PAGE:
Prime Minister Benjamin Netanyahu announced earlier this week that Israel is continuing to search for ways to expel asylum seekers from Eritrea, but these protesters were focused on the plight of Eritreans elsewhere. They carried signs saying: "Stop the suffering of the refugees in Libya", "Save our brothers" and "Stop torture in Libya."
"We, the Eritrean asylum seeker community in Israel, arrived your office today, pleading you to do whatever in your power to assist our people who are trapped in Libya," Emmanuel Yamana, a leading voice in the Eritrean community in Israel wrote to the EU Ambassador to Israel Emanuele Giaufret.
"The 1951 Refugee Convention and the 1967 Protocol mandate that those fleeing persecution deserve international protection. Because Libya has proven itself incapable of protecting the safety of the migrants and refugees inside its borders, we feel that it is the responsibility of the international community to intervene. Without your help, our brothers face torture, disease and death," he wrote in his letter.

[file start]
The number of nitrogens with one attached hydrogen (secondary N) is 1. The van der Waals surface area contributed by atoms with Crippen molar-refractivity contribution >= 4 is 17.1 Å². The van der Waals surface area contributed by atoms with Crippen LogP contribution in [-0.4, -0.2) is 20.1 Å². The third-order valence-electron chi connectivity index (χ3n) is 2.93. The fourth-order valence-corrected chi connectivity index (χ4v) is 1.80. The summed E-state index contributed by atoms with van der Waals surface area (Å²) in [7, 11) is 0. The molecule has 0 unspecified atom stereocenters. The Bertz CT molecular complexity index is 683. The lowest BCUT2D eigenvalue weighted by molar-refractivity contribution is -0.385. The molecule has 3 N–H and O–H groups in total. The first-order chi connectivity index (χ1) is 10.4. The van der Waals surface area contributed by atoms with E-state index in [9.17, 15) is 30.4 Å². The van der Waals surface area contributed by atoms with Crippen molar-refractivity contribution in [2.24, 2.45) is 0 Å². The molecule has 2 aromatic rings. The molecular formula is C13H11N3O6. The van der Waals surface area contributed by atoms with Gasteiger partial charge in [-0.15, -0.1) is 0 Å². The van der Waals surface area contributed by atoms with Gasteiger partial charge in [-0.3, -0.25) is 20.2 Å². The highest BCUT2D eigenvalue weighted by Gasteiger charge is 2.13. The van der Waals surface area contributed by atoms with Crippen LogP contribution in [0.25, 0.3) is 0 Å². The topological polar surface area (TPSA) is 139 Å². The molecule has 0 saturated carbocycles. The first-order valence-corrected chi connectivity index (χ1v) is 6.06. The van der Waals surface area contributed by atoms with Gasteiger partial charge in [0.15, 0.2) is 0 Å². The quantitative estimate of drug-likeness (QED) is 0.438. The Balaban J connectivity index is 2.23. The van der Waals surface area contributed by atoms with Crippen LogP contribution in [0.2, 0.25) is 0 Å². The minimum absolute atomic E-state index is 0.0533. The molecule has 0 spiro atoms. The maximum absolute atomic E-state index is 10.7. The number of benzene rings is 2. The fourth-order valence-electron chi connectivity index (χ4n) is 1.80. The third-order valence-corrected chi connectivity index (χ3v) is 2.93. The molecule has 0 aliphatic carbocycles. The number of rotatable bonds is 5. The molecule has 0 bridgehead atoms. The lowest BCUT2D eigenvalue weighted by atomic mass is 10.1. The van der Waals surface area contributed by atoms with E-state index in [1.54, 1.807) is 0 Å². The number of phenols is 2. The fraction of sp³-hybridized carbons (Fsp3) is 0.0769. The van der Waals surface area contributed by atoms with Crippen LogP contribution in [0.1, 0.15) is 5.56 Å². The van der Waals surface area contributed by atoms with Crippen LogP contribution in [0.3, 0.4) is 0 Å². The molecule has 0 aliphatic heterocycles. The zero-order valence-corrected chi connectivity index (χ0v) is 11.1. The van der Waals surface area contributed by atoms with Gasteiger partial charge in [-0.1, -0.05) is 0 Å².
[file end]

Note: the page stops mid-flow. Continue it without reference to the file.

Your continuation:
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The letter continued: "There are about 8,000 asylum seekers from Eritrea and other Sub-Saharan African countries currently trapped in Libya. They include refugees, migrants and trafficking victims, among them thousands of women and children. They find themselves caught in the crossfire among warring militias in a lawless country as security has rapidly deteriorated across Libya. Credible reports from Libyan and international sources show that militias and traffickers torture and sexually abuse even women and children. Deaths have become commonplace in makeshift jails and detention centers in Tripoli because of inadequate food, water and basic sanitation. Their only way out of these prisons is to die of disease, be shot or become enslaved by militias or traffickers."
The asylum seekers asked the ambassador to do everything in his power to rescue the refugees and migrants in Libya and find them a safe haven within the European Union or any other country that would have them.